Around 20% of all couples at childbearing age experience infertility. Assisted reproduction is a possible solution to this problem giving rise to complex family models. As an example of an extreme case, one child can have five progenitors: the egg donor, the sperm donor, the surrogate mother (in countries where it is legal) and the two legal parents who the child knows as mother and father in the most common case.
Reproduction needs an oocyte and a sperm. Historically, the woman provided the ovum and the man, the sperm, granting them ties of filiation to the child and the child, through these ties, the right to inheritance. However, this situation is not suitable for other family models, since nowadays a baby can be conceived through an oocyte donation and/or a sperm donation, surrogacy, or adoption. This is associated with different family models ranging from the stereotypical heterosexual marriage, a same-sex marriage, parents who do not live together and who are not married, or a parent who has used a donor. The descendants of donors, in some cases, request additional information regarding their biological progenitors. The increase of single women or same sex couples using donation makes this topic increasingly more public.
Families conceived by oocyte donations
Oocyte donation is becoming increasingly more frequent. In the case of heterosexual couples, an embryo is created by using the couple´s sperm and a donated oocyte. Thus, the child that is born is not genetically related to the legal mother. This absence of genetic connection between the mother and the child has always been a controversial topic given the fact that majority of societies prioritize genetic ties in family relationships.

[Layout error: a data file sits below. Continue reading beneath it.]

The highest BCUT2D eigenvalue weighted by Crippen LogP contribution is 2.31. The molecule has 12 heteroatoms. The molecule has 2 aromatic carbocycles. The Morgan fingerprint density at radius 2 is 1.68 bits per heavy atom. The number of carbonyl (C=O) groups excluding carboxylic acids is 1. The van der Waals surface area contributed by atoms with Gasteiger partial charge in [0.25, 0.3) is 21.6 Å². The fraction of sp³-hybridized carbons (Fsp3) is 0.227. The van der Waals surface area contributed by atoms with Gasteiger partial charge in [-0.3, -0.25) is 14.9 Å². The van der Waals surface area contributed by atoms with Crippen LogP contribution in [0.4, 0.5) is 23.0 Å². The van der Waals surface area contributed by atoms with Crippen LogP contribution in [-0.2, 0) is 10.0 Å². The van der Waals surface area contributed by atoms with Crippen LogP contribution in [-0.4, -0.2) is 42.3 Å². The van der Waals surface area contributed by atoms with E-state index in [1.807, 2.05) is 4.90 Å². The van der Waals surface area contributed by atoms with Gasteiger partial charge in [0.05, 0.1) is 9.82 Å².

Despite the fact that the mother is the only one who has no genetic connection to the child in families created by oocyte donations, the fathers also feel stigmatized by the non-genetic paternity. Many families decide not to inform the child about the conception via the donor for fear of creating difficulties in the relationship between the child and the non-biological parent. (Golombok et al., 2004).
In a study carried out by McMahon and collaborators (2003), the mothers of children conceived by oocyte donations were less emotionally receptive and less involved than the mothers of children who had been conceived with their own gametes. The children in both cases, however, showed equal characteristics. The fact that the mothers by oocyte donations are less receptive in interactions with their children could be due to problems in the development of affective security with the children and other emotional and cognitive issues (Verhage, 2016). Similar to what occurs with adoption, the legal fathers are concerned about exercising paternity with a non-genetically related child, the social stigma of raising a non-biological child, and the uncertainty in defining their role as fathers that could take longer to establish in the case of women. (Goldberg et al., 2011).
On the other hand, the fathers of these families demonstrated higher levels of emotional implication when compared to fathers from natural conception (Golombok, S. et al, 2004).
Families conceived from sperm donations
In the case of sperm donation, the mother has the biological connection with the descendant through her gamete and the pregnancy.
The problem associated with gamete donation is usually centered on secrecy towards descendants, which specialists consider to be negative for the family relationship (Golombok, S. et al, 2004). It has been proven that adopted children who do not know who their biological parents may experience identity problems and confusion in addition to distancing themselves from their legal parents. (Brodzinsky et al., 1998). Some authors like Clamar (1989) are sure that in cases of donor insemination, the same issues occur and create distance between the people who know the secret and the children.
Other authors believe the exact opposite. According to more recent studies like Baran & Pannor (1993), father-son relationships are more positive and warm in comparison with the families that use their own sperm or with step-fathers (Golombok et al., 2006).